59mga
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Re: New equipment advice

This morning Creek replied to my inquiery concerning tone controls. Luke Creek reitorated what JoeE stated; as equipment gets better the need for tone controls goes away.
And the proof is in the pudding: Yesterday evening I went to Soundscape (a local hifi dealer) and listened to some of my own CDs via a Music Hall A25.2 amp and CD25.2 player along with the B&W 704 (that I considered purchasing). It sounded great - no need to adjust treble or bass. Another area hifi dealer has the Creek 5350 I want to buy - I'll be stopping there this weekend to listen to it through a set of Spendor S5Es. I appreciate what you enjoy about analog, Clifton - I use to restore antique radios and the sound is very ...warming. I've looked at some hybrid and tube equipment but am staying with solid-state for a variety of reasons. I'll let you know my final choice.

Jeff Wong
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Re: New equipment advice

Will seeing your name as mike5350 be the giveaway?

59mga
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Re: New equipment advice

Don't change my name just yet, Jeff. I went to listen to the 5350 and it (a demo unit) had been sold. So, instead, I listened to a Music Hall Maven through a pair of Spendor S8Es and S9Es. Both sounded good but I will be going back to listen to the Music Hall a25.2 again. Hey, I've gotten older, my hearing is not what it use to be so why buy a system that reproduces frequencies that I can't hear. These days I'm listening for tonal quality, not so much frequency.

JoeE SP9
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Re: New equipment advice

You should be buying gear on what your ears tell you. Specs don't really tell you all that much. You want equipment that reproduces the entire frequency spectrum. The most important thing is how the gear reproduces what you can hear. If you can't hear to 20khz it's not all that important. Most of us old folks can't hear a 20khz signal anyway.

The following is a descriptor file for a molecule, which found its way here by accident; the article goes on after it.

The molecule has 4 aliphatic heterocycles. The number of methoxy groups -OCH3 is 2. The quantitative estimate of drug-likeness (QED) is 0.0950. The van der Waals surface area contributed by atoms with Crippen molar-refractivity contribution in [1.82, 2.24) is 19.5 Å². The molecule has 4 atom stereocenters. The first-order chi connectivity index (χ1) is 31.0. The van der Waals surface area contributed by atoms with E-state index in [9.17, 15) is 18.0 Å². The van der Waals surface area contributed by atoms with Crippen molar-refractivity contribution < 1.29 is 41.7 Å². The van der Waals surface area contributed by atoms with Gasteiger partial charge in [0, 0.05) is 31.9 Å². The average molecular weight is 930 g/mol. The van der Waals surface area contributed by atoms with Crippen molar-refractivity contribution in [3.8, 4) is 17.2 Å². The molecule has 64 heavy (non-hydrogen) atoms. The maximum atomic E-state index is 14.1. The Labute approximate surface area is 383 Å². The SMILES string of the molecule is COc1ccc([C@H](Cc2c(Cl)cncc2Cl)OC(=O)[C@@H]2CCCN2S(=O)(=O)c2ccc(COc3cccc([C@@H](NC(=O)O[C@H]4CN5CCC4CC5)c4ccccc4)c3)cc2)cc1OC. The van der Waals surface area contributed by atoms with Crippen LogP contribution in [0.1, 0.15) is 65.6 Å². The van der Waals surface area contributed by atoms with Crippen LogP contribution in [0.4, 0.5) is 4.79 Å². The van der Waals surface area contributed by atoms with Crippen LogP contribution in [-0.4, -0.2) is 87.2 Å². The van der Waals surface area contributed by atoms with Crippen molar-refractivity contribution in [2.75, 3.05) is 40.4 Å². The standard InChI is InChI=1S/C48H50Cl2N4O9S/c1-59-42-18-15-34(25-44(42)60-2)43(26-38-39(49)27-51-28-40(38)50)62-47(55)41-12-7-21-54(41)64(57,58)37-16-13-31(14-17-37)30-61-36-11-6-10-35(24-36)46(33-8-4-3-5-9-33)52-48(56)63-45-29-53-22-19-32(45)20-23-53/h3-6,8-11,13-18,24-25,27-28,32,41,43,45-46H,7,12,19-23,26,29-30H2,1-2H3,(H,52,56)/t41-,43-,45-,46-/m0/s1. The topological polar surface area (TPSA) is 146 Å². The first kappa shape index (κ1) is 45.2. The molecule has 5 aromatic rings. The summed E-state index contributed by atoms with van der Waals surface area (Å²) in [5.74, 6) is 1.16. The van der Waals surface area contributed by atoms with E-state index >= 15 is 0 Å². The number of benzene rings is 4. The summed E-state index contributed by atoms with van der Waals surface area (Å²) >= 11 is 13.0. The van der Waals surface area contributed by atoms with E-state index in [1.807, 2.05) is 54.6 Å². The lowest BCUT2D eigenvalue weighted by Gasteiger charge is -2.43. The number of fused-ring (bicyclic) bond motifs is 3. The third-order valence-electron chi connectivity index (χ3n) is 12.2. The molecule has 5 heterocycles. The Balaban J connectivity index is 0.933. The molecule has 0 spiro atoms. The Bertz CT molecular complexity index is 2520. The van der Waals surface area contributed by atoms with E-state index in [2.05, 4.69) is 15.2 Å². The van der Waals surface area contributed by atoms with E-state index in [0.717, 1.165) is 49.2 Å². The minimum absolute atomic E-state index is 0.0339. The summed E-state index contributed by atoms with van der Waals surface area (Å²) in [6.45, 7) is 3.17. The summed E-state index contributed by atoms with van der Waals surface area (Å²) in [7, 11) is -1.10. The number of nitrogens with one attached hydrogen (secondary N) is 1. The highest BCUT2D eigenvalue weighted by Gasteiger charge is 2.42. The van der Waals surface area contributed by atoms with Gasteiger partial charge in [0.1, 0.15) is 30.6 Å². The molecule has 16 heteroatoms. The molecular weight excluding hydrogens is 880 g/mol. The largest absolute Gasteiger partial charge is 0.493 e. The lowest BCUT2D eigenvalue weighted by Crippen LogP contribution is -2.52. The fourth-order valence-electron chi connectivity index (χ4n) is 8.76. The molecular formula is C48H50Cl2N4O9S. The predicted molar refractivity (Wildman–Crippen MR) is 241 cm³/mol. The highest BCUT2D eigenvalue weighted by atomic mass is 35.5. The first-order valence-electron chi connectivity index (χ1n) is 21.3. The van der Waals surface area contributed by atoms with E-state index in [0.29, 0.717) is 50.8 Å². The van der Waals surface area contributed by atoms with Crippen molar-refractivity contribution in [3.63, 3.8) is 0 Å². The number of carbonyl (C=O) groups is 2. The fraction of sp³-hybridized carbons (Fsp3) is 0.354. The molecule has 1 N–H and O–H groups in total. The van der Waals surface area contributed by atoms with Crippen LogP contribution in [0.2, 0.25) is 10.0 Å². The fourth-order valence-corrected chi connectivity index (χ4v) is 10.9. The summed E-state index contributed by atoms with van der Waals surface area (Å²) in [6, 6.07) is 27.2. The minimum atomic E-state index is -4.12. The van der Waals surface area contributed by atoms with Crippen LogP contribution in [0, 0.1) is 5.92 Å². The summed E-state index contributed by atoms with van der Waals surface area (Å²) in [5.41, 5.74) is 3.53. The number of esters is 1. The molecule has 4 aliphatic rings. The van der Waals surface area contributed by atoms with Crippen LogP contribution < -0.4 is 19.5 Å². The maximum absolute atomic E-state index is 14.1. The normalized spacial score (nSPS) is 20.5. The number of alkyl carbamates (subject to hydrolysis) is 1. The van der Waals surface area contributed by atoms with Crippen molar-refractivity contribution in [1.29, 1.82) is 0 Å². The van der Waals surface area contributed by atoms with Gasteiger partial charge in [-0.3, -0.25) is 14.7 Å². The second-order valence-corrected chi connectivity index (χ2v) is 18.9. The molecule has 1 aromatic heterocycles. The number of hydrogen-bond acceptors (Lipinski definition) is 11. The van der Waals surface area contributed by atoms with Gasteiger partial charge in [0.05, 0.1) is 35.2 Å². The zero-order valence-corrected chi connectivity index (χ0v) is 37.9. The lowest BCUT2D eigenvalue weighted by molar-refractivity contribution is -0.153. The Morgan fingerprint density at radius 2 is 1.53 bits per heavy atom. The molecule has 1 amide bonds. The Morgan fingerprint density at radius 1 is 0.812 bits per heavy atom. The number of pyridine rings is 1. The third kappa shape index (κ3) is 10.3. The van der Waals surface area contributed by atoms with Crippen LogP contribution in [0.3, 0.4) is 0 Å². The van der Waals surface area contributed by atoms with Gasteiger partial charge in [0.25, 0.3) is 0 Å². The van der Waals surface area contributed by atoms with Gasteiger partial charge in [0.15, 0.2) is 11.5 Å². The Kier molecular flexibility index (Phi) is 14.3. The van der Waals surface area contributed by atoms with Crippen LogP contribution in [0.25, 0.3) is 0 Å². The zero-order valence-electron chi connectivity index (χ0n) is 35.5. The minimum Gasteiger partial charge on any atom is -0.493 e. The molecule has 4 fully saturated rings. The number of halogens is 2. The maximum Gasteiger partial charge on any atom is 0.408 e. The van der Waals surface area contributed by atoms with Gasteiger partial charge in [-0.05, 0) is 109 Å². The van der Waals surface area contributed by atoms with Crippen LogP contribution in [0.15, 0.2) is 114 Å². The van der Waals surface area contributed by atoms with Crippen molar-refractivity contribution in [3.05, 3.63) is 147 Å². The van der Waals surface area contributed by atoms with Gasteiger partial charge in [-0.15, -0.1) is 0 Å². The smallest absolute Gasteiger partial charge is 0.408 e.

CECE
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Re: New equipment advice

Yes it is, what you can't hear affects ehat you do. Why does EarthWorks produce mics that go way out to like 50K? Why do my VanAlstine amps go from like 0-500Khz yes 500khz!!! Why are they using FAST slew rates liek 800V/uS, when all teh gurus say anything above 25 or so is wasted, why do teh Vanalstines sound better than teh sloooooow, diminsihed freqs ones? What you hear is influenced by what you don't harmonics etc. That's the olded falsehood in stereo, Oh, i can't hear above blah blah blah, why should teh system be able to go far beyond..it matters

Monty
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Re: New equipment advice

I was going to draw an analogy between science saying we can't hear it and so it doesn't matter...and science saying cables cannot possibly be audible. But, nope, I'm not gonna do it. I'll simply take the occasion of agreeing with you and say that sometimes science's inability to explain something doesn't make it irrelevant.

Dup, you are actually thinking outside the box on this one. Whassa matter wit you?

JoeE SP9
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Re: New equipment advice